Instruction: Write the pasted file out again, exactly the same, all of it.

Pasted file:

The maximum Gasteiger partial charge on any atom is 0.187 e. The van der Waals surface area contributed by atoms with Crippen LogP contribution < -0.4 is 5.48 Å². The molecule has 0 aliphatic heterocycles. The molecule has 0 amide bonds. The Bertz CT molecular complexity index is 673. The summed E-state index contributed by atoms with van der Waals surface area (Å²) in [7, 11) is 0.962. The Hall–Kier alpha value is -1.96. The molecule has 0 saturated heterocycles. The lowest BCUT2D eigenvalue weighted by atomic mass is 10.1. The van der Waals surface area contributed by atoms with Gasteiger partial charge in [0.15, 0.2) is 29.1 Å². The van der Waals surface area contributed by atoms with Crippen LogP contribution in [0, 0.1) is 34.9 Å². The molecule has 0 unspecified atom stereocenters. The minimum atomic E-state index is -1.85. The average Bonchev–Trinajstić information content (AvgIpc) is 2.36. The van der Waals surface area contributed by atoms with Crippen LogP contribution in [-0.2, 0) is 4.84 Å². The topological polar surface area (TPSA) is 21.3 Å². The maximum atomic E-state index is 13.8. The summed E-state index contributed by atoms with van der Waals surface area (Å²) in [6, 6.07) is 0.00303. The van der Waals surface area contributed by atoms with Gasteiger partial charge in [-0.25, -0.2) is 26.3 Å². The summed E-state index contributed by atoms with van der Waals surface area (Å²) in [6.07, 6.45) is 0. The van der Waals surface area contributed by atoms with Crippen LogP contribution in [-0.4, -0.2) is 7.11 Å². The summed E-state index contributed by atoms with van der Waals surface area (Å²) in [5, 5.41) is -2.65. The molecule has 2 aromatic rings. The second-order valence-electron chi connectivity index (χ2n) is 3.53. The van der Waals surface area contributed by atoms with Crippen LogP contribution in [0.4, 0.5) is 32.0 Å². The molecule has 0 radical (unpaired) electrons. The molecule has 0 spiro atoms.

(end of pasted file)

The maximum Gasteiger partial charge on any atom is 0.187 e. The van der Waals surface area contributed by atoms with Crippen LogP contribution < -0.4 is 5.48 Å². The molecule has 0 aliphatic heterocycles. The molecule has 0 amide bonds. The Bertz CT molecular complexity index is 673. The summed E-state index contributed by atoms with van der Waals surface area (Å²) in [7, 11) is 0.962. The Hall–Kier alpha value is -1.96. The molecule has 0 saturated heterocycles. The lowest BCUT2D eigenvalue weighted by atomic mass is 10.1. The van der Waals surface area contributed by atoms with Gasteiger partial charge in [0.15, 0.2) is 29.1 Å². The van der Waals surface area contributed by atoms with Crippen LogP contribution in [0, 0.1) is 34.9 Å². The molecule has 0 unspecified atom stereocenters. The minimum atomic E-state index is -1.85. The average Bonchev–Trinajstić information content (AvgIpc) is 2.36. The van der Waals surface area contributed by atoms with Crippen LogP contribution in [-0.2, 0) is 4.84 Å². The topological polar surface area (TPSA) is 21.3 Å². The maximum atomic E-state index is 13.8. The summed E-state index contributed by atoms with van der Waals surface area (Å²) in [6, 6.07) is 0.00303. The van der Waals surface area contributed by atoms with Gasteiger partial charge in [-0.25, -0.2) is 26.3 Å². The summed E-state index contributed by atoms with van der Waals surface area (Å²) in [6.07, 6.45) is 0. The van der Waals surface area contributed by atoms with Crippen LogP contribution in [-0.4, -0.2) is 7.11 Å². The summed E-state index contributed by atoms with van der Waals surface area (Å²) in [5, 5.41) is -2.65. The molecule has 2 aromatic rings. The second-order valence-electron chi connectivity index (χ2n) is 3.53. The van der Waals surface area contributed by atoms with Crippen LogP contribution in [0.4, 0.5) is 32.0 Å². The molecule has 0 radical (unpaired) electrons. The molecule has 0 spiro atoms.